Hi! I’m Niki. I worked many years in radio as a morning dj. Along with regular fits of laughter, what I loved most about the job was the opportunity to meet so many people, and hopefully, impact lives in a positive way. As a station, we supported as many community fundraisers as possible, and were long time supporters of St Jude Children’s Research Hospital.  For over 12 years, I traveled back to Memphis to visit that hospital, hear patient stories, and learn about the ever so vital RESEARCH that has improved cure rates for pediatric cancers. Never in all of those visits, could I envision myself dealing with cancer. I always felt sorry for these kids, and I wondered how it was that they could still be smiling and still behave as if they weren’t sick at all.

When cancer strikes, life changes. You have to learn to live with a “new normal”… cancer’s new normal.

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You can view these forced changes as unfortunate, and suffer your way through your remaining time… or you can do as these children have taught me to do… Appreciate every little thing you once overlooked in your busy day to day life! More importantly, take the opportunity to make a difference in other people’s lives. You can inspire, show them how to fight, and teach them how important science and research are, by sharing your story.

So… here is my story…

I will never again think “it can’t happen to me”. At 44 years old, an avid cyclist in the best shape of my life, I never saw it coming. My bicycle was ready for the usual 22 miles of “mental break ride” at lunch the day I had a seizure while on air. It was a Friday. April 12, 2013 at 8:15 am. An ambulance ride to the ER and a few hours of searching/scanning revealed “at least 3 tumors” in my brain, along with three more in my lungs. Eleven days after that ER visit, I was already at USC Keck (University of Southern California) undergoing brain surgery. My life had changed in an unforeseen moment. I had cancer, and if I wanted to remain alive, there was no time to waste. Even with 20/20 hindsight of my condition, I still cannot point to any definite signs/symptoms that my body and brain were being overtaken by cancer.

I was diagnosed that April with Stage IV Metastatic Melanoma. Yes, melanoma 425213_10201230898796786_1909444242_ncan be more than skin deep! The craniotomy was followed three weeks later with gamma knife radiation to treat the tumors that remained in my head. Another four days passed, and we began immunotherapy (Yervoy) at USC Norris Comprehensive Cancer Center to treat the tumors that had been discovered in my lungs. The first batch of immunotherapy (Yervoy) was completed in late July 2013, followed by another round of gamma knife brain radiation in late September to treat 2 new brain tumors… and that is only the beginning of a loooong story.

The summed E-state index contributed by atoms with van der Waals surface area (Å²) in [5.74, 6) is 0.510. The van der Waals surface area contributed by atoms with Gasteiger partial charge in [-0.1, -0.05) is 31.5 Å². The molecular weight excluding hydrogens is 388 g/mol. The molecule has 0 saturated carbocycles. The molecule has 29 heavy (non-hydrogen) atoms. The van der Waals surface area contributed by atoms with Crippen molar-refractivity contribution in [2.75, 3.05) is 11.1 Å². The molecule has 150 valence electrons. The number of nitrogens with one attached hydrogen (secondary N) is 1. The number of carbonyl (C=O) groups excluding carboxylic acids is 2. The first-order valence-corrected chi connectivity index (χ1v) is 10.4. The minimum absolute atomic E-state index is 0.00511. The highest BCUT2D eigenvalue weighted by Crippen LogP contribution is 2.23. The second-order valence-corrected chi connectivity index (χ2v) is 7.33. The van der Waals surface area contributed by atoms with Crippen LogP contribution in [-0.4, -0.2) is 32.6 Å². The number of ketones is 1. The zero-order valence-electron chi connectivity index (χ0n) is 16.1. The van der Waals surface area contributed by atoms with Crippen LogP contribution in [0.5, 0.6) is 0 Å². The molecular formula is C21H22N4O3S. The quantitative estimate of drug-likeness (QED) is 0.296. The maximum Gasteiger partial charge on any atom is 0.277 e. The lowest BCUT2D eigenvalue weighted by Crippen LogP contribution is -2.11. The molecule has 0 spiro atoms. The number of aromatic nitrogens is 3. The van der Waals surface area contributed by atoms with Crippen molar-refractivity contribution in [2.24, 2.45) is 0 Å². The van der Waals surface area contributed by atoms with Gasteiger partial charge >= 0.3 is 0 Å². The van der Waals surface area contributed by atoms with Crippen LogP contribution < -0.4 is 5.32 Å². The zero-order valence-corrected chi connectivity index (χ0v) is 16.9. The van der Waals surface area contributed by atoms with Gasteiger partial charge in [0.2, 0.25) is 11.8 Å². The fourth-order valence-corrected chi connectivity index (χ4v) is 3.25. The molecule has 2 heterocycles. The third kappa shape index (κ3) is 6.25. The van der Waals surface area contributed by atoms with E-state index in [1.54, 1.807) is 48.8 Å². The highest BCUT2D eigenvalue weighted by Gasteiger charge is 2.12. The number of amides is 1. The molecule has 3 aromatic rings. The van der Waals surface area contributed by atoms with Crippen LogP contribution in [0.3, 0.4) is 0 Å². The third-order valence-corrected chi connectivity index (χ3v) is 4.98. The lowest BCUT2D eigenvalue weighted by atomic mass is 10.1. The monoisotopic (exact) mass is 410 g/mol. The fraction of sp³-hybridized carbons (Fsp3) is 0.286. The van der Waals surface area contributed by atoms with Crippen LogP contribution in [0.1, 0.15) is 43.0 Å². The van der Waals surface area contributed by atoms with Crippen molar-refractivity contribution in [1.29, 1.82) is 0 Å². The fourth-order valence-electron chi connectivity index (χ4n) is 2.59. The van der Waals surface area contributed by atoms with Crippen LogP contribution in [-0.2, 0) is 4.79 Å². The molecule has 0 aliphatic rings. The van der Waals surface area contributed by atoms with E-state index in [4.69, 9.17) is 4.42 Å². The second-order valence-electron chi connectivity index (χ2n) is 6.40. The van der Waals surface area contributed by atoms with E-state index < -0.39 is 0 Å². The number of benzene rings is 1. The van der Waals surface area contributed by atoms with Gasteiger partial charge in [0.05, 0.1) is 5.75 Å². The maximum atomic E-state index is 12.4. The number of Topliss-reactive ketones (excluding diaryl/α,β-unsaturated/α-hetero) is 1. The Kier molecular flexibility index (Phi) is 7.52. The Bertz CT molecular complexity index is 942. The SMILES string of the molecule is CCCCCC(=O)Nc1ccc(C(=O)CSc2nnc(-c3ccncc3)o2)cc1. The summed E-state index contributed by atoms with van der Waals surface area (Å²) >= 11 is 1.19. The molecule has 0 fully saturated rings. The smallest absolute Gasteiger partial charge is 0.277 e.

Fast forward 4 years since that fateful day in April 2013, and I’m still here! Still learning and forever watchful. There is no “cure” for melanoma. Active treatment has wrapped up, but check ups with the doc still occur at 2 month intervals, and the VERY IMPORTANT brain MRI’s are every 8-10 weeks. We’ve come to know the doctors, nurses, and staff of USC Norris and USC Keck quite well. My medical team smiles with me, laughs with me, and fights right alongside me. In the past four years, I’ve undergone 2 craniotomies, had a lobe of lung removed, resection of a lump on my back, 10 rounds of gamma knife brain radiation (39 tumors zapped!), 4 months of what we laughingly refer to as “Mike’s Magic Pill”, and nearly 2 years of immunotherapy infusions.

Nothing is the normal that it used to be. We now have “cancer’s normal”… and it really isn’t all bad. This journey isn’t always a roll through the park, but I know that pain is temporary, and I have been shown that some good can come from horrible things.

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